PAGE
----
Review: Kahr CM9

Review: Kahr CM9
Kahr's CM9 is an economy version of the firm's PM9. Some parts are MIM'd instead of machined, it has conventional rifling and it ships with just one mag.

The most recent addition to Kahr's line is the CM9. It's intended as entry level or "economy" model, and for this reason it differs from the firm's standard polymer frame pistols in several respects. To hold down manufacturing costs, the exterior of the slide has fewer machining operations—resulting in a rather slab sided appearance—while the plastic front sight is pinned in place rather than using a dovetail cut. There are also fewer markings, and these are engraved rather than rollmarked.

The CM9's slide stop is metal-injection molded, not machined, and the three-inch barrel has conventional rifling rather than polygonal used on higher-end Kahr pistols. Last, the CM9 is shipped with a single six-round magazine.

And while none of these changes could be considered radical, they reduce the suggested retail price to only $565. So you

save lot of money that can be spent on holsters, extra magazines and—most important of all—practice ammo.

I have to admit was not overly enthusiastic about the CM9 when I got my test sample, but then again, while the CM9 is admittedly less glamorous than its higher priced relations, its plainness does present a simplicity I find desirable. There is nothing here that was not necessary for its intended purpose as a close range, defensive handgun.

After chronographing the various loads I set up a pair of combat targets, belted on a Galco Yaqui Belt Slide holster and ran the CM9 through the following a number of drills, including weak-hand shooting, combat reloads, double-taps and slow aimed fire.

Being I have a great deal of experience with my Kahr PM9, there was little about its less expensive cousin that I found surprising. The DAO trigger pull was smooth and stage-free, ergonomics were very good, and while recoil was "snappy" the aggressively checkered grip frame helped control significantly. I am a big fan of the white dot/bar sighting arrangement and feel it allows much faster sight alignment than the more common three-dot system.

There were a few failures to feed with the Winchester 147-grain load, which I believe was due to it having the greatest OAL of the five types of test ammo. This shows that you should always extensively test a defensive handgun with various loads to find those that function 100 percent of the time.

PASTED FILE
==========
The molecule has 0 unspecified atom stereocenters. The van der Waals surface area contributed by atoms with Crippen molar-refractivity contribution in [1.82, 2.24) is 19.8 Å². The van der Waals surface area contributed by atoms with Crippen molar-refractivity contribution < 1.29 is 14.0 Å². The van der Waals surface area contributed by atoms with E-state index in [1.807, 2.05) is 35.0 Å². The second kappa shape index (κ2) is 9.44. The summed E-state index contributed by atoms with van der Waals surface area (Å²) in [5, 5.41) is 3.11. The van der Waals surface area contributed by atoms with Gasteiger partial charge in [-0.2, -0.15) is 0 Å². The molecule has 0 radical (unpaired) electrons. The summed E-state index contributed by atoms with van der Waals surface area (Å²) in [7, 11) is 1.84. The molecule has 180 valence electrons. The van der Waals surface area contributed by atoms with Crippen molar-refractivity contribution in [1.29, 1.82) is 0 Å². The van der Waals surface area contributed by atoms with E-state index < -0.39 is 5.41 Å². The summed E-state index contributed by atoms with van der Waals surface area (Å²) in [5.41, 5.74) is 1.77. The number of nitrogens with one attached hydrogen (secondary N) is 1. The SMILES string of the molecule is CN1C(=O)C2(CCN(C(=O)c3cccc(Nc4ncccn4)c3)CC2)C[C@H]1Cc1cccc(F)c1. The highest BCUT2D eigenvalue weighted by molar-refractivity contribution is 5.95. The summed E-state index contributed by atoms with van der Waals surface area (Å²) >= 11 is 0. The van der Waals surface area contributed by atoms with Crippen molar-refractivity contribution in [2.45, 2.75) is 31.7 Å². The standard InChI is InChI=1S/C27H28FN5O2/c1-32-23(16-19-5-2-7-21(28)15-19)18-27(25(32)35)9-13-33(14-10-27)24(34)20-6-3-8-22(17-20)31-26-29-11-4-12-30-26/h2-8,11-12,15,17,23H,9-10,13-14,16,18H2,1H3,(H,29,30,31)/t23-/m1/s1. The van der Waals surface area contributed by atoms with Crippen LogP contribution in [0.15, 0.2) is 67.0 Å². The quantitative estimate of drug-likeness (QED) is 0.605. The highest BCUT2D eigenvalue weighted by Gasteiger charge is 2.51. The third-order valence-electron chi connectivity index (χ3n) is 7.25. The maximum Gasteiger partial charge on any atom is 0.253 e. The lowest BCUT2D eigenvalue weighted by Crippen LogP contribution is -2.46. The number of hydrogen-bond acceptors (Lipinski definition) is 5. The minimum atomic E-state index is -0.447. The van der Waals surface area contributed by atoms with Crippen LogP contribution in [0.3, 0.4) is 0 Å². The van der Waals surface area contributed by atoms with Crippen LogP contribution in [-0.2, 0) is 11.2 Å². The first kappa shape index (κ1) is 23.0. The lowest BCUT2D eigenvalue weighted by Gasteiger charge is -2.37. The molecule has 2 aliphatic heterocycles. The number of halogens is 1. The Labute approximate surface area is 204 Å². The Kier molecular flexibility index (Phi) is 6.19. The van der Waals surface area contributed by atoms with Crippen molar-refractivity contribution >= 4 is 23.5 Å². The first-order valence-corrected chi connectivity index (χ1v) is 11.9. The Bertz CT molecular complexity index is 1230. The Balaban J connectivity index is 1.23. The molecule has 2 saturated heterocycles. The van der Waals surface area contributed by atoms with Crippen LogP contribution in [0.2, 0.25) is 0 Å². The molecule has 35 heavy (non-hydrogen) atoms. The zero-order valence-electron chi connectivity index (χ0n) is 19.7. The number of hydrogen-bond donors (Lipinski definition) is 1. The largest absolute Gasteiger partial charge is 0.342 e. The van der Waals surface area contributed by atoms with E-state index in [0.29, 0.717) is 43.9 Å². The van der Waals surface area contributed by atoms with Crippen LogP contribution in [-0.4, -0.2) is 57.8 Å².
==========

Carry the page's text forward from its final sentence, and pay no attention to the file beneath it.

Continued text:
The only complaint we could voice about the CM9 was that the grip was a bit on the short side, which prevented us from taking a full three-finger grip. While this does enhance concealability, it was mildly problematic as regards recoil control. So as to make a comparison we also fired the CM9 with the extended seven round magazine that came with my PM9 and found it provided a marked improvement especially when it came to rapid fire follow up shots. If you have beefier paws you might want to consider purchasing a seven round magazine from Kahr.

As is my usual practice I carried the CM9 daily for the next two weeks in a Galco IWB holster and I found it easy to conceal under a loose T-shirt. Thanks to its light weight and flat cross section I was hardly even aware I was carrying, but it was there if I had needed it. And that is one of the primary characteristics of any defensive handgun—one that Kahr's CM9

performs in a most admirable manner.

Fast Specs

  • Type: striker-fired, locked-breech semiauto centerfire
  • Caliber: 9mm Luger
  • Capacity: 6
  • Weight: 15.9 oz.
  • Barrel: 3 in., 1:10 twist
  • OAL/Height/Width: 5.42/4.0/0.9 in.
  • Construction: stainless steel slide, textured polymer frame
  • Trigger: DAO, 6.25 lb. pull
  • Sights: blade front rear w/white dot; square-notch rear w/white bar
  • Price: $565
  • Manufacturer: Kahr Arms,

Accuracy Results

  • Smallest avg. group: 105-gr. Federal Guard Dog—2.5 in.
  • Largest avg. group: 147 gr. Winchester PDX1—3.25 in.
  • Avg. of all ammo tested (5 types)—2.9
  • Accuracy results are the averages of five five-shot groups fired from a Caldwell Matrix rest at 15 yards.

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